Making it Personal by Getting Close

For many who work in mission driven organizations, the mission itself is little more than words touted on the company’s website or documented on posters in conference rooms. It suggests a purpose, an identity, but those words contain little of the essence of the work, of the day-to-day reality, of the meaning. They are, after all, just words.

We all have a transactional relationship with our jobs. We give our time, energy, and commitment… and they give us money, benefits, and structure for our days. This has always been the case and there’s nothing wrong with that. But for many who are engaged in the work itself, it’s about something else as well: it’s about helping those who struggle, who have been dealt a difficult hand, and who experience great challenge. For these employees, it runs deeper than mere words.

In my experience, the personal relationship to the mission among those who sit atop an organization, most especially board members and the executive team, is an important determinant of the organization’s overall mission effectiveness. If the leaders of the organization are mostly or solely in the “transactional” camp, then that organization is likely to fall down when it comes to mission impact.

If you lead such an organization, ask yourself this question: When it comes to mission, is it personal?

In other words, do you feel the mission of that organization in your bones? Do you care, on a personal level, about the work itself? Do you understand it, from the ground up and right down there in the weeds?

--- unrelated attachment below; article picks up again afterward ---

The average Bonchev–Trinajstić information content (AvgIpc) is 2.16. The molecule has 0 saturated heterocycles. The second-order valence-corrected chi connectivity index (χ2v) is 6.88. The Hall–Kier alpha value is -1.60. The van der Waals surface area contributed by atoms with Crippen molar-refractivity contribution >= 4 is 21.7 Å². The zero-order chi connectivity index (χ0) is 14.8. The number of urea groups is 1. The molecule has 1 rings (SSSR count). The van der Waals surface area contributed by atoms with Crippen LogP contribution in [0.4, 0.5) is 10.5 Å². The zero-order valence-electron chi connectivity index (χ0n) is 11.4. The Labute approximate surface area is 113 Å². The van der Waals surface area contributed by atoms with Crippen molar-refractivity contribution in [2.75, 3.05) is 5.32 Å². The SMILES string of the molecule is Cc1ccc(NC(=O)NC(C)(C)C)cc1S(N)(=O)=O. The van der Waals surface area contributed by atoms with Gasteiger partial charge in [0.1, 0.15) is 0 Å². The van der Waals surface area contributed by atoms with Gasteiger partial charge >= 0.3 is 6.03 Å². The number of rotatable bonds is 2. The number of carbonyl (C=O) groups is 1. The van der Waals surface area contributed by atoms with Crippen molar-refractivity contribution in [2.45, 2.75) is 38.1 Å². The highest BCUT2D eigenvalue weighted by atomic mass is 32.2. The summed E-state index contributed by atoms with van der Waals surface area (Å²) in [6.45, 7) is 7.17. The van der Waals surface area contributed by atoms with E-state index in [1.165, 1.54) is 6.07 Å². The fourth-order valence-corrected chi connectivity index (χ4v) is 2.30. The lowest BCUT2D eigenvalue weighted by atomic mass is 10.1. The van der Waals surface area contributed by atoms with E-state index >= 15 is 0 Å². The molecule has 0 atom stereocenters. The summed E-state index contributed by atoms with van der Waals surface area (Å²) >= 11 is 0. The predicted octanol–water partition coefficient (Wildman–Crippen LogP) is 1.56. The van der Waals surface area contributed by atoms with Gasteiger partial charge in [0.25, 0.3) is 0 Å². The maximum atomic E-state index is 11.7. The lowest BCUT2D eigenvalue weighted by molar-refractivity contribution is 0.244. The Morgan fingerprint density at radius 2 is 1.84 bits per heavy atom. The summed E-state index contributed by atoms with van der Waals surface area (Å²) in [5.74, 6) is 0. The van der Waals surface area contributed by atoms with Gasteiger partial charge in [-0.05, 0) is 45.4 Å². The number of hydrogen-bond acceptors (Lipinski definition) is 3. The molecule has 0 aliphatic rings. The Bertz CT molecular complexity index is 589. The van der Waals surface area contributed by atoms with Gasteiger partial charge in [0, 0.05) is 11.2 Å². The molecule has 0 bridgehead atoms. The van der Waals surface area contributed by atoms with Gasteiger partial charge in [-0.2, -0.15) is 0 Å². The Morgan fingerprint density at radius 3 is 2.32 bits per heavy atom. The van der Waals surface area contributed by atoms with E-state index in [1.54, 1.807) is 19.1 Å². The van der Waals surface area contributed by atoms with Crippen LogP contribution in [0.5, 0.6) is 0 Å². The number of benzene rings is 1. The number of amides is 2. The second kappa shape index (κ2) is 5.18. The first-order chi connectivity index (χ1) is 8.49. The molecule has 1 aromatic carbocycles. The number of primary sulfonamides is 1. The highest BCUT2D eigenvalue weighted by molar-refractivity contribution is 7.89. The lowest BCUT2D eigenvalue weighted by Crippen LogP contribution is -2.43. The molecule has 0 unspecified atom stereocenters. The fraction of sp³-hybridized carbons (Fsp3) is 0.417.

Bryan Stevenson, in his excellent book Just Mercy described the advice his grandmother once gave to him: “You can’t understand most of the important things from a distance, Bryan. You have to get close…” He was describing one of the important tenets of his work to find justice for those unfairly charged or sentenced for serious crimes. His own efforts to secure justice has largely been built upon this notion of getting closer.

So, if you lead a mission driven organization, how close to the work are you? How close to the personnel who do the work are you? And how close to the clients or patients are you?

I recommend that leadership teams (and boards) prioritize getting closer to the mission. This extends far beyond hearing moving and motivational testimonials from the comforts of conference rooms but rather getting out into the field and, with appropriate precautions and privacy measures (of course), actually seeing the work in action. Hearing patient stories. Understanding what staff do. And what their challenges are. Why they might get frustrated. What they need to be more impactful.

Understand how your organization matters, why it matters, and how it can matter more.

When leaders prioritize getting closer in this way, they make better decisions, become more connected to the mission, and are more credibly relevant to their staff.

“You have to get close…”

2 responses to “Making it Personal by Getting Close”

  1. Wise insight!


    1. Thanks, Beth.


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